Microsoft staff pressure company to ends ‘inhumane’ contract with US border patrol agency

(qlmbusinessnews.com via telegraph.co.uk – – Wed, 20 June 2018) London, Uk – –

Microsoft staff have demanded the company end its contract with the US’s border patrol agency, adding to pressure on the company after controversy over the separation of migrant parents and their children at the border with Mexico.

In an open letter posted to Microsoft’s internal message board, more than 100 employees protested the company’s work with Immigration and Customs Enforcement (ICE).

The contract includes providing software processing and artificial intelligence for ICE, and Microsoft has insisted it has nothing to do with implementing a recent policy that has seen around 2,000 children being removed from their migrant parents.

The letter, addressed to Microsoft’s chief executive Satya Nadella, states: “We believe that Microsoft must take an ethical stand, and put children and families above profits.

“As the people who build the technologies that Microsoft profits from, we refuse to be complicit.”

“We are part of a growing movement, comprised of many across the industry who recognize the grave responsibility that those creating powerful technology have to ensure what they build is used for good, and not for harm.”

Satya Nadella responded to his staff demands on Wednesday with an email saying it is an “incredibly important topic and one I care deeply about”.

He said: “Like many of you, I am appalled at the abhorrent policy of separating immigrant children from their families at the southern border of the US As both a parent and an immigrant, this issue touches me personally.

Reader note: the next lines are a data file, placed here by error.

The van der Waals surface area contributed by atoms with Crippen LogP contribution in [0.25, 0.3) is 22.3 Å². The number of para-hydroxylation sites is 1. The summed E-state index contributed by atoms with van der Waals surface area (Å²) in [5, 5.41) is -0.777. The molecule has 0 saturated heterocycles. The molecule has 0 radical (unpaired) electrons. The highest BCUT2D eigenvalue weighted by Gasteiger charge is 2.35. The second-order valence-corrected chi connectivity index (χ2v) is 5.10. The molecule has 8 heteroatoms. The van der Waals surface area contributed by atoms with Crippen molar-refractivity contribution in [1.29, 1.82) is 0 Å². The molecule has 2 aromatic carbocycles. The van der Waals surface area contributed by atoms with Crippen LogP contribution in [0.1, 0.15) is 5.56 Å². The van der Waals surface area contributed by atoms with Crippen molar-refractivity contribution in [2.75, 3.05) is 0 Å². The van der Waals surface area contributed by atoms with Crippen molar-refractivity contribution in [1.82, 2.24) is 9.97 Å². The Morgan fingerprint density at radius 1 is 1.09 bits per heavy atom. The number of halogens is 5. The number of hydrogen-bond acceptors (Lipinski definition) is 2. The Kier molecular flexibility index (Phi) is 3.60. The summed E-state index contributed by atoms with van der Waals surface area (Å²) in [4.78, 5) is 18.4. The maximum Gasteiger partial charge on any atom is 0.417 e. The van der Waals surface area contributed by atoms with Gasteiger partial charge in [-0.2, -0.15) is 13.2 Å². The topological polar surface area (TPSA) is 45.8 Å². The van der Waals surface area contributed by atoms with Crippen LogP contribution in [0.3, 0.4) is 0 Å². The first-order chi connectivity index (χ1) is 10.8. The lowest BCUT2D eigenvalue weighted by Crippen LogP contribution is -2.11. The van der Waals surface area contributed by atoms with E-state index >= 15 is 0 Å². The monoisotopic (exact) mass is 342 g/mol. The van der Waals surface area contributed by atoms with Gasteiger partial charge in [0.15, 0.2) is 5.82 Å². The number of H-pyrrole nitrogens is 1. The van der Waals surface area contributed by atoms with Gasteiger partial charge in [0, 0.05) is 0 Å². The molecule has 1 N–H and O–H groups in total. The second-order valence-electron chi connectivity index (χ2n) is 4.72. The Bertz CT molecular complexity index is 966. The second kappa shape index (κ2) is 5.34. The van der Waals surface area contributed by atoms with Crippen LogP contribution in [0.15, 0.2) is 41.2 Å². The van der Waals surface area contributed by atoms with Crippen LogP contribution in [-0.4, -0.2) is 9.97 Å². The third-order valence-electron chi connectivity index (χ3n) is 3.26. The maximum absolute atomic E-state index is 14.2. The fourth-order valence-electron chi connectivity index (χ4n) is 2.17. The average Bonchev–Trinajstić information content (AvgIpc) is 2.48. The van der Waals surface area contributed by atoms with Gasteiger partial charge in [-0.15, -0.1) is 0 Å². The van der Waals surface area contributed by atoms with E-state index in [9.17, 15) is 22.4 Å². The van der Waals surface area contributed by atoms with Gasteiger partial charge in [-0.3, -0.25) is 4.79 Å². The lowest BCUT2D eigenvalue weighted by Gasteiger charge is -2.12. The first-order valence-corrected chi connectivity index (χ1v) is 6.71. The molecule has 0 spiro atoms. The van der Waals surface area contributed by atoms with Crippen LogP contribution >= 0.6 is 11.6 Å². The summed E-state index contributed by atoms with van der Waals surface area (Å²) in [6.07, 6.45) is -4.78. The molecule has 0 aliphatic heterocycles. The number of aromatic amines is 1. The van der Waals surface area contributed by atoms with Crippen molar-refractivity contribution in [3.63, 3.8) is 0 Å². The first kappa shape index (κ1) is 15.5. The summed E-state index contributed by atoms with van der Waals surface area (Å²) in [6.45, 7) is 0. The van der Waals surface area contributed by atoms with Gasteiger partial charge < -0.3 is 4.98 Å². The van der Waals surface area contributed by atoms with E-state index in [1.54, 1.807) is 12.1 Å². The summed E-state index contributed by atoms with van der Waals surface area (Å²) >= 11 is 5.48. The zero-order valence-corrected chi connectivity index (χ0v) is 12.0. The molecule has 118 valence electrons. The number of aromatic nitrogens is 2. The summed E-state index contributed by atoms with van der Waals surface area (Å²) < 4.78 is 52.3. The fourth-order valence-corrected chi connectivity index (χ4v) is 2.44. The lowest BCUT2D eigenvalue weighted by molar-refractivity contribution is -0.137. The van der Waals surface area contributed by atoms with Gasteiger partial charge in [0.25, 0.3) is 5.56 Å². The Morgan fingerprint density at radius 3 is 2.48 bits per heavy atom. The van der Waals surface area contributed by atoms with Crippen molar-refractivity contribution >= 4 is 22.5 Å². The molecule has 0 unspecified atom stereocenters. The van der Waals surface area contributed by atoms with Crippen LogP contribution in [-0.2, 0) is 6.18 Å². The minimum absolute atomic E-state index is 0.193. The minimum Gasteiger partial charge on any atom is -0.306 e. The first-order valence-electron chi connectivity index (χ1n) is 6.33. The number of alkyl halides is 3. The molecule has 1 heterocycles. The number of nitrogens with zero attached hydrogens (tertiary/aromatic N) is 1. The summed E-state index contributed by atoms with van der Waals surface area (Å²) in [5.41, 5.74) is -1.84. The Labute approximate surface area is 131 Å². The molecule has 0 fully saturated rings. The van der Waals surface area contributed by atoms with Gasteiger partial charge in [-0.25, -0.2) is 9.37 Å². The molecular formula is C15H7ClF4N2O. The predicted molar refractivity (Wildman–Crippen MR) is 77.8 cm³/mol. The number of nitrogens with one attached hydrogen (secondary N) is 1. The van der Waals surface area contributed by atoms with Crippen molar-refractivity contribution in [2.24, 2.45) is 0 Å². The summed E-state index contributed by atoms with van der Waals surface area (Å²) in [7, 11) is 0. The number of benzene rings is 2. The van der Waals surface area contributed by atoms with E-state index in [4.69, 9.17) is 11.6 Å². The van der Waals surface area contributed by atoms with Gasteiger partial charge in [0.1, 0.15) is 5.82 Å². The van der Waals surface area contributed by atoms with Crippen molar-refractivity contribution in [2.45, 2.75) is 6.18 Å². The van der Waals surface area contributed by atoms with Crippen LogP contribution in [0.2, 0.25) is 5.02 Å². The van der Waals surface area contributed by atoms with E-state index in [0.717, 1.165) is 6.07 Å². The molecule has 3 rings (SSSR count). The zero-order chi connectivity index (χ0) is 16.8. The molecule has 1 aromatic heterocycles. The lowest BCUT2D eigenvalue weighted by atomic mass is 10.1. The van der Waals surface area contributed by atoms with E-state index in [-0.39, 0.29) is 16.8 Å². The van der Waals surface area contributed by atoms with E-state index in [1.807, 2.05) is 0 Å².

Despite deeming the new policy as “simply cruel and abusive”, the Microsoft boss did not hint that the business would be ending its contract with the agency. He added that Microsoft was not working with the federal government on any projects to separate families, and the contract focuses on is supporting the agency's legacy mail, calendar, messaging and document management workloads.

The employee’s letter is part of a wave of recent protests from the tech industry against President Trump’s new “zero tolerance” border policy, that prosecutes all immigrants arrested crossing the border without permission.

Elon Musk, the chief executive of Tesla and SpaceX, tweeted that he was a “top donor” to the American Civil Liberties Union and said that “if there is some way for me to help these kids I will do so.”

Sundar Pichai of Google, Dara Khosrowshahi of Uber and Chuck Robbins of Cisco also tweeted their opposition to the policy.

Apple’s chief executive, Tim Cook, in an interview with The Irish Times, called the immigration policy “heartbreaking.”

Google chief executive Sundar Pichai said he found the policy “gut-wrenching” and urged the government to find a “better, more humane way that is reflective of our values as a nation”.

By Joseph Archer